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In Japanese the kanji 々 is used as a repetition kanji.

So instead of typing say 人人 you could type 人々.

Is this character recognized by Chinese people nowadays ?

For example instead of 谢谢 could I use 谢々.

Actually it's more of an effort to type 々 instead of the original character but I'm curious all the same.

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    the diametrically opposed answers might reflect a taiwan/mainland divide? speaking personally i have never seen it used in the mainland, and had never encountered it (or even such a concept) until this question. Jun 6, 2020 at 0:37

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It's not common in publications or daily writings nowadays, but all people can recognize it. It often appears in the calligraphies or on posters. The writing space of those media is precious.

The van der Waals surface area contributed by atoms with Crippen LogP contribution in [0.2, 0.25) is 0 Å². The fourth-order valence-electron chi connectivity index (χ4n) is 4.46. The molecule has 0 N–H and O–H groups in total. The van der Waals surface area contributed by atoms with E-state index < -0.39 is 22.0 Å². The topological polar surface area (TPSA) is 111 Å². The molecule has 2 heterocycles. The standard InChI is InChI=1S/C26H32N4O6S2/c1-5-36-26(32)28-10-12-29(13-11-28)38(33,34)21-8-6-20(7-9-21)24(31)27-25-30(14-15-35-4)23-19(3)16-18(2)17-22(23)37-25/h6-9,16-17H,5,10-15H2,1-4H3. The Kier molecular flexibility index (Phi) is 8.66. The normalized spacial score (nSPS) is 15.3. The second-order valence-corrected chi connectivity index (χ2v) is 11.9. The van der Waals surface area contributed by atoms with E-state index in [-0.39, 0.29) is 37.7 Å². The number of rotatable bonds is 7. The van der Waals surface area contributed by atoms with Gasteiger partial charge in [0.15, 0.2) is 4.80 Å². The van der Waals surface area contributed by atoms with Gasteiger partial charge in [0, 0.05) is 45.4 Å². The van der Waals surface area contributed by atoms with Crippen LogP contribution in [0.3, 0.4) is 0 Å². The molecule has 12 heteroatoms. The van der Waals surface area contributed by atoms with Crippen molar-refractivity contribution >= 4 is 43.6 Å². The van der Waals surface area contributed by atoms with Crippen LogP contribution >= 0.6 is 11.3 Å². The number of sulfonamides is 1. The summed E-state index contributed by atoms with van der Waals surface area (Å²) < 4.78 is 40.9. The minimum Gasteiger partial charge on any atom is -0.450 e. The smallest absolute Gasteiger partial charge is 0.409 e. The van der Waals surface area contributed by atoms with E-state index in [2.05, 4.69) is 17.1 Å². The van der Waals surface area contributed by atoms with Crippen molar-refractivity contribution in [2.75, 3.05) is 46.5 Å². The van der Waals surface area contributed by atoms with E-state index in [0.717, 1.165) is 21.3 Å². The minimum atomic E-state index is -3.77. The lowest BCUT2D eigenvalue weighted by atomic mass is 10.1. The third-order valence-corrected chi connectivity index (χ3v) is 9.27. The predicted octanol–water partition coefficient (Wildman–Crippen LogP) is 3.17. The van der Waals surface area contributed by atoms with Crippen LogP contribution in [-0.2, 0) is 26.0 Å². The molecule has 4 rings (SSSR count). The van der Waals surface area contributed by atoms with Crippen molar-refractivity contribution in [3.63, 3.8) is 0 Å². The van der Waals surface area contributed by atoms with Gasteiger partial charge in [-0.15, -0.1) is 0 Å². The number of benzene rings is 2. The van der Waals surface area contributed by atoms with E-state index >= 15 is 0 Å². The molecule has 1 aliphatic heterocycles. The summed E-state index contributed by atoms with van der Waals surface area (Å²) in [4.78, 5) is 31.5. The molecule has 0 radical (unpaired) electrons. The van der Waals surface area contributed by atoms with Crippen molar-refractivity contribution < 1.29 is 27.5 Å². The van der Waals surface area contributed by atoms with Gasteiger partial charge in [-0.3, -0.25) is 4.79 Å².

And some teachers like to use it in class.

BTW, the Chinese prefer the right one, the cursive style, in their handwriting.

The source of it: cursive 仝, the variation of 同.

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    In mainland, it was still relative common back in 80s, but disappeared since 90s. It can still be seen in hand written text, but not in print or computer. I doubt the new generation still know it.
    – Dudu
    Oct 14, 2023 at 12:24
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No, it is rarely used, and I doubt many can recognize it. It is mostly a Japanese thing.

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    When I grew up in Taiwan, I used it often to represent repeating characters.
    – r13
    Oct 10, 2023 at 20:08
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In my experience, this is only used in China informally when people are writing by hand. I have never seen it used in print.

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